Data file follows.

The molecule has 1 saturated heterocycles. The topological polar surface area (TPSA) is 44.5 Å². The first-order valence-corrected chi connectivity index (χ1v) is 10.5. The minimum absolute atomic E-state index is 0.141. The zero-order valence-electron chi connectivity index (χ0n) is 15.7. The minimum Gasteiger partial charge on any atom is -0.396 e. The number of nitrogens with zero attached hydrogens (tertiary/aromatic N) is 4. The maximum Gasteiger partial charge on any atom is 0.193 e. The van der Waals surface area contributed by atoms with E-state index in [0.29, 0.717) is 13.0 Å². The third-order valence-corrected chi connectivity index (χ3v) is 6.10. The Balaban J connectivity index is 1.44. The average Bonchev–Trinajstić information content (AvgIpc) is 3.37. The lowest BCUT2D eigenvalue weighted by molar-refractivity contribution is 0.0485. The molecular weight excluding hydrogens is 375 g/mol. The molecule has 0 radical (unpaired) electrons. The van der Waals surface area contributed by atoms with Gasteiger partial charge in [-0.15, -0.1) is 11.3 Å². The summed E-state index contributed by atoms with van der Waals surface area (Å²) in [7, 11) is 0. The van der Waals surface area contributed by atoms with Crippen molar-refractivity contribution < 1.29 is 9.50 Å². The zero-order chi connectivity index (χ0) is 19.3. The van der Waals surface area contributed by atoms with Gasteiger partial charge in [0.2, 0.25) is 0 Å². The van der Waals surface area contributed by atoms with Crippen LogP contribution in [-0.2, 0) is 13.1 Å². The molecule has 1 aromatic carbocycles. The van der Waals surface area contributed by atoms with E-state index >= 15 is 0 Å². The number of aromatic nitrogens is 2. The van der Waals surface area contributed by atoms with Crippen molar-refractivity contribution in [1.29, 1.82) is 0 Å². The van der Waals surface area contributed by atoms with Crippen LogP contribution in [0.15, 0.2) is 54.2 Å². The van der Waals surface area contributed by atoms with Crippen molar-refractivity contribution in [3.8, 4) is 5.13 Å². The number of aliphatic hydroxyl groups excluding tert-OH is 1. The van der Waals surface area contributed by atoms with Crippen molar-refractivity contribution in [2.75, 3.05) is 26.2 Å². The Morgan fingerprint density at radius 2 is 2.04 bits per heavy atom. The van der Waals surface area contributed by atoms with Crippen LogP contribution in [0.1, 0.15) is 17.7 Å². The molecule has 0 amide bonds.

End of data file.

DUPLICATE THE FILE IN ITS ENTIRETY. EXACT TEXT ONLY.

The molecule has 1 saturated heterocycles. The topological polar surface area (TPSA) is 44.5 Å². The first-order valence-corrected chi connectivity index (χ1v) is 10.5. The minimum absolute atomic E-state index is 0.141. The zero-order valence-electron chi connectivity index (χ0n) is 15.7. The minimum Gasteiger partial charge on any atom is -0.396 e. The number of nitrogens with zero attached hydrogens (tertiary/aromatic N) is 4. The maximum Gasteiger partial charge on any atom is 0.193 e. The van der Waals surface area contributed by atoms with E-state index in [0.29, 0.717) is 13.0 Å². The third-order valence-corrected chi connectivity index (χ3v) is 6.10. The Balaban J connectivity index is 1.44. The average Bonchev–Trinajstić information content (AvgIpc) is 3.37. The lowest BCUT2D eigenvalue weighted by molar-refractivity contribution is 0.0485. The molecular weight excluding hydrogens is 375 g/mol. The molecule has 0 radical (unpaired) electrons. The van der Waals surface area contributed by atoms with Gasteiger partial charge in [-0.15, -0.1) is 11.3 Å². The summed E-state index contributed by atoms with van der Waals surface area (Å²) in [7, 11) is 0. The van der Waals surface area contributed by atoms with Crippen molar-refractivity contribution < 1.29 is 9.50 Å². The zero-order chi connectivity index (χ0) is 19.3. The van der Waals surface area contributed by atoms with Gasteiger partial charge in [0.2, 0.25) is 0 Å². The van der Waals surface area contributed by atoms with Crippen LogP contribution in [-0.2, 0) is 13.1 Å². The molecule has 1 aromatic carbocycles. The van der Waals surface area contributed by atoms with E-state index >= 15 is 0 Å². The number of aromatic nitrogens is 2. The van der Waals surface area contributed by atoms with Crippen molar-refractivity contribution in [1.29, 1.82) is 0 Å². The van der Waals surface area contributed by atoms with Crippen LogP contribution in [0.15, 0.2) is 54.2 Å². The van der Waals surface area contributed by atoms with Crippen molar-refractivity contribution in [3.8, 4) is 5.13 Å². The number of aliphatic hydroxyl groups excluding tert-OH is 1. The van der Waals surface area contributed by atoms with Crippen molar-refractivity contribution in [2.75, 3.05) is 26.2 Å². The Morgan fingerprint density at radius 2 is 2.04 bits per heavy atom. The van der Waals surface area contributed by atoms with Crippen LogP contribution in [0.1, 0.15) is 17.7 Å². The molecule has 0 amide bonds.